A new meta-study appearing in Current Directions in Psychological Science reviews research with infants and toddlers, and finds that we aren’t born afraid of spiders and snakes, but we can learn these fears very quickly. One theory about why we fear spiders and snakes is that natural selection may have favored people who stayed away from these potentially poisonous creatures.
Interestingly, several studies have found that it’s easier for both humans and monkeys to learn to fear evolutionarily threatening things than non-threatening things. For example, a study from Sweden showed that you can teach people to associate an electric shock with either photos of snakes and spiders or photos of flowers and mushrooms – but the effect lasts a lot longer with the snakes and spiders. Similarly, research from the US shows that monkeys that are raised in the lab aren’t afraid of snakes, but they’ll learn to fear snakes much more readily than flowers or rabbits.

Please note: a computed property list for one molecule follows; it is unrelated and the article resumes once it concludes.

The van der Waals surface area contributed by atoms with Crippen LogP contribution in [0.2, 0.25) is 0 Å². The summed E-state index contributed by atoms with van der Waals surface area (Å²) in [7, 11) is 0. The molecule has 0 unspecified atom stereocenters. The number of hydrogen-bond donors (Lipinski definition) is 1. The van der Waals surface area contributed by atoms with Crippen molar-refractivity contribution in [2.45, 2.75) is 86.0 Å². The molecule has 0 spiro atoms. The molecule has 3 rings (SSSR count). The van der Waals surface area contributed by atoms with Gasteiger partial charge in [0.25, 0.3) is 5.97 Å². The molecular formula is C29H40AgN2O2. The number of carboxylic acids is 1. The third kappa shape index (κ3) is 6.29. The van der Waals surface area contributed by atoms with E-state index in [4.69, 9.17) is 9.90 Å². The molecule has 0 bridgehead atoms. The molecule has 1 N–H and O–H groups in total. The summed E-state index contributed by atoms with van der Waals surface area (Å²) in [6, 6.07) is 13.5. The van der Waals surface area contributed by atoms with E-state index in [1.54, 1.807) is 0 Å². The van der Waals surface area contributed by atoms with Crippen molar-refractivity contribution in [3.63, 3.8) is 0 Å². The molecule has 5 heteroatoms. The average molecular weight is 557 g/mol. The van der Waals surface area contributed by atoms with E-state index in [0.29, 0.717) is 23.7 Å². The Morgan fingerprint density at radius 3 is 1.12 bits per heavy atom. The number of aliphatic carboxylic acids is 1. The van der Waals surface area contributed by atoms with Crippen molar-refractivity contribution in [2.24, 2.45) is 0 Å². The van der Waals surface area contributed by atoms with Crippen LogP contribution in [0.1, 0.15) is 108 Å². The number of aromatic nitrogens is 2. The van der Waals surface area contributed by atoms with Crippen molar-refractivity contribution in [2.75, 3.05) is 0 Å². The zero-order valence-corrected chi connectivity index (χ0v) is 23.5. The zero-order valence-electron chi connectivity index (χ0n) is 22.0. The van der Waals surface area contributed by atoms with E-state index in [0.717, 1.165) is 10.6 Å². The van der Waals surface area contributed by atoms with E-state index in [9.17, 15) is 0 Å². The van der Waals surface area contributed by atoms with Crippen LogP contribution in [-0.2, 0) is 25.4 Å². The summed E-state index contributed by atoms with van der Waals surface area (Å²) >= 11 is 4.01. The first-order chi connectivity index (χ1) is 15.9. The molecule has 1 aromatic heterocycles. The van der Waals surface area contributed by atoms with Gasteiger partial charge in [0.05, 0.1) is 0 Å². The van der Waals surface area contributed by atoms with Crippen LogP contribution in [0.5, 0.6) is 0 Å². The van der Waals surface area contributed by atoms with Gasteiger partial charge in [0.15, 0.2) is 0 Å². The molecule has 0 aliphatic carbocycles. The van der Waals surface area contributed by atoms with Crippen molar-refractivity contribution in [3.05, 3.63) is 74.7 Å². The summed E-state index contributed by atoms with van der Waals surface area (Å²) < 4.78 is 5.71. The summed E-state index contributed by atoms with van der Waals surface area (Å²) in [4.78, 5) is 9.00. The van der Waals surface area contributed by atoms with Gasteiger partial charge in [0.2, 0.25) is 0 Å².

“What we’re suggesting is that we have these biases to detect things like snakes and spiders really quickly, and to associate them with things that are yucky or bad, like a fearful voice,” says co-author Vanessa LoBue of Rutgers University.
“The original research [suggests] two important things that make snakes and spiders different,” LoBue continues. “One is that we detect them quickly. The other is that we learn to be afraid of them really quickly.” Her research on infants and young children suggests that this is true early in life, too – but not innate, since small children aren’t necessarily afraid of snakes and spiders.